‘Drag Race’ stars Shea Couleé and Alyssa Edwards serve charisma, uniqueness, nerve and talent in A&O Productions’ first-ever drag show speaker event


Madison Smith/Daily Senior Staffer

Alyssa Edwards was a contestant on Season Five of “RuPaul’s Drag Race” and Season Two of “RuPaul’s Drag Race All Stars.”

Ilana Arougheti, Assistant City Editor

Clad in sequins and sheer talent, drag queen superstars Shea Couleé and Alyssa Edwards came to slay as A&O Productions’ Fall Speakers Wednesday night. 

The former “RuPaul’s Drag Race” contestants performed as dancers and panelists to an audience of about 300 at Lutkin Hall. They also judged performances by three Northwestern-based drag artists.

Season Nine contestant and “All Stars” Season Five winner Coule took the stage first in a neon green, leopard-print unitard. The Chicago-based performer captivated the room with sultry, dynamic moves, awing students with an expressive floor routine to Doja Cat’s “Kiss Me More.”

She was followed by Season Five and “All Stars” Season Two contestant Alyssa Edwards, who shed a silver-and-red cape to dance through the aisles in thigh-high black boots. With blond hair teased to the sky, the larger-than-life Texas native finished with a stunning death drop.

After performing, Edwards invited students up on stage to banter, twerk and “sissy that walk.”

“When Alyssa Edwards says ‘come onstage,’ you come onstage,” said Communication sophomore Finn Rollings.

The queens then judged short routines by the student drag performers, as well as a three-way lip-sync in the style of “Drag Race.”

In her distinct “bloody, meaty” performance art style, Filet Mignon — sometimes known as Communication senior Gus Moody — dismembered and caressed a plastic ex-lover while lip-syncing to “Potential Breakup Song” by Aly & AJ.

Karma ’ZaBitch, who sometimes guest-stars as Medill junior Jude Cramer, death-dropped and monologued in thrifted, business-casual realness to “Boss Bitch” by Doja Cat.

Finally, Even Steven — the show’s featured drag king and the alter ego of Communication junior Xanthe Brown — transformed from Clark Kent to a hand-sewn, grunge-punk Superman while shredding air guitar to “Juke Box Hero” by Foreigner.

“Drag is 100% about confidence,” Steven said, when Edwards asked him what makes a stellar drag performer. “It’s about chasing the things that make you feel good inside.”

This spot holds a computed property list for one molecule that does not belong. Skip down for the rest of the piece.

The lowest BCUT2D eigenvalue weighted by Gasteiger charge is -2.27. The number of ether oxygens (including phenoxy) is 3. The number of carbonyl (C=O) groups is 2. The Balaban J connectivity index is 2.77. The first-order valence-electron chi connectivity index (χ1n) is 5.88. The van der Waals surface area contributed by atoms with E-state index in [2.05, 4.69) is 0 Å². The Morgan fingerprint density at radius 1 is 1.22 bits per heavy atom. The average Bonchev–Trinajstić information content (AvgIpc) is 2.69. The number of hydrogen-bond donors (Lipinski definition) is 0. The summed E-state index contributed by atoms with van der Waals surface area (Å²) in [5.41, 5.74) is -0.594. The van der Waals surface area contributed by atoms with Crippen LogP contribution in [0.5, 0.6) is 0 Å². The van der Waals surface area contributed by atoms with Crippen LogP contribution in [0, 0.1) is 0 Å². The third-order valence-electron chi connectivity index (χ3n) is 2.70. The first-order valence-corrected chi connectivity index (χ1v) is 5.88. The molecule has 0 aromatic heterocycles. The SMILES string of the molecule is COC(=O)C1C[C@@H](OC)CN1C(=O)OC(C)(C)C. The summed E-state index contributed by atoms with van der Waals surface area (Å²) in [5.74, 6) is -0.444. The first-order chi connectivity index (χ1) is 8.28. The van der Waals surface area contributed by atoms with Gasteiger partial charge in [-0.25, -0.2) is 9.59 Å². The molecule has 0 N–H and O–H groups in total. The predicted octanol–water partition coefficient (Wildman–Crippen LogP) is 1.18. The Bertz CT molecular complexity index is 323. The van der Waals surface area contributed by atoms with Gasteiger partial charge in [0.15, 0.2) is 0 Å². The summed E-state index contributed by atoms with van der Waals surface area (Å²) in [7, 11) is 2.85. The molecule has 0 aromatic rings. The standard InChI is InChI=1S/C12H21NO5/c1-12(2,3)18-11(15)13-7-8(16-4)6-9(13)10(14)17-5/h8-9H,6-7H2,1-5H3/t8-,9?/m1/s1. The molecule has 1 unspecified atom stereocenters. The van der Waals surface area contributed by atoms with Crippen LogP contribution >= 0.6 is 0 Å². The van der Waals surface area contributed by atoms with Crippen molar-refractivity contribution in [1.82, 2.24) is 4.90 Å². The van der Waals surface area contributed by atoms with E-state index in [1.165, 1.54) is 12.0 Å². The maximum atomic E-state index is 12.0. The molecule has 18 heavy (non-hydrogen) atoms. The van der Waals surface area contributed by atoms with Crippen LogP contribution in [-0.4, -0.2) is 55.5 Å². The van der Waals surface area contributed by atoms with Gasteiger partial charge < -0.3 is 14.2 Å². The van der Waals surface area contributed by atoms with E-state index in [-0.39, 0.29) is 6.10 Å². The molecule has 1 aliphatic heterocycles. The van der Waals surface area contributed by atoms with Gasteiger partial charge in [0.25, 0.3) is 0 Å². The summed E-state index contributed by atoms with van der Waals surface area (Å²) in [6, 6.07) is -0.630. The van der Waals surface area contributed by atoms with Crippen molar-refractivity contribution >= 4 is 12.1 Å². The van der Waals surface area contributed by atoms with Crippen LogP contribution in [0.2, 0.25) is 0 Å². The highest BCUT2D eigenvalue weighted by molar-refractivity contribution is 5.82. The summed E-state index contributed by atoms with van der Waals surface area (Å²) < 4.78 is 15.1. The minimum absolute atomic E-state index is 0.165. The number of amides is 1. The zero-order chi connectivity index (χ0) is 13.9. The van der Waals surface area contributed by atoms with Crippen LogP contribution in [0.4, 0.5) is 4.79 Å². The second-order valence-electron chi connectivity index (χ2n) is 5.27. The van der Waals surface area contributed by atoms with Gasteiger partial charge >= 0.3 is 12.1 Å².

After the routines, all three student queens received live feedback and answered questions from Edwards and Couleé. 

For ’ZaBitch, the feedback sessions were a highlight.

“I would love to pursue this as an artist in the future, so getting validation from people that I really look up to like that was ‘chef’s kiss,’” she said. 

Couleé and Edwards finished a night full of standing ovations with a Q&A, where they dished about backstage drama on “Drag Race” and exploring their identities in college. They also discussed the support and confidence they’ve found since entering the drag world, both from their communities and within themselves. 

Growing up, Couleé often didn’t feel accepted at the Southern Baptist church where her mother preached, she said — until she returned on Mother’s Day after her season aired. 

“People (got) excited, like, ‘I watched you on “Drag Race” and I loved you,’” Coulèe said.  “The church family embraced me as a queer artist.” 

Coulèe and Edwards both said they are excited that drag has begun to reach younger viewers and creatives, especially as the art form became more mainstream in the last several decades.

To Edwards, “Drag Race” created a more accepting, celebratory media narrative.

“If you were a drag queen, you were suddenly cool, you were celebrated, you were not someone that was confused with your gender identity,” she said. “Visibility is important.”

A&O co-Director of Marketing and Media Ronit Kitei said the night was a first for A&O, as its Fall Speaker series usually takes on a Q&A format. This event was A&O’s first drag show. 

Transforming Lutkin Hall into dressing rooms posed interesting challenges, Kitei said, but she was excited Couleé and Edwards could hold an intimate performance in a smaller space. 

The Weinberg senior was also excited A&O could bring queer performers to campus, allowing many students to see their first drag show. 

“I think it’s really important for the student body to be able to see performers come to campus who represent them,” Kitei said. “Having that kind of connection to queerness and performers, even if you’re not a drag queen yourself, is really exciting.”

Email: [email protected]

Twitter:  @ilana_arougheti

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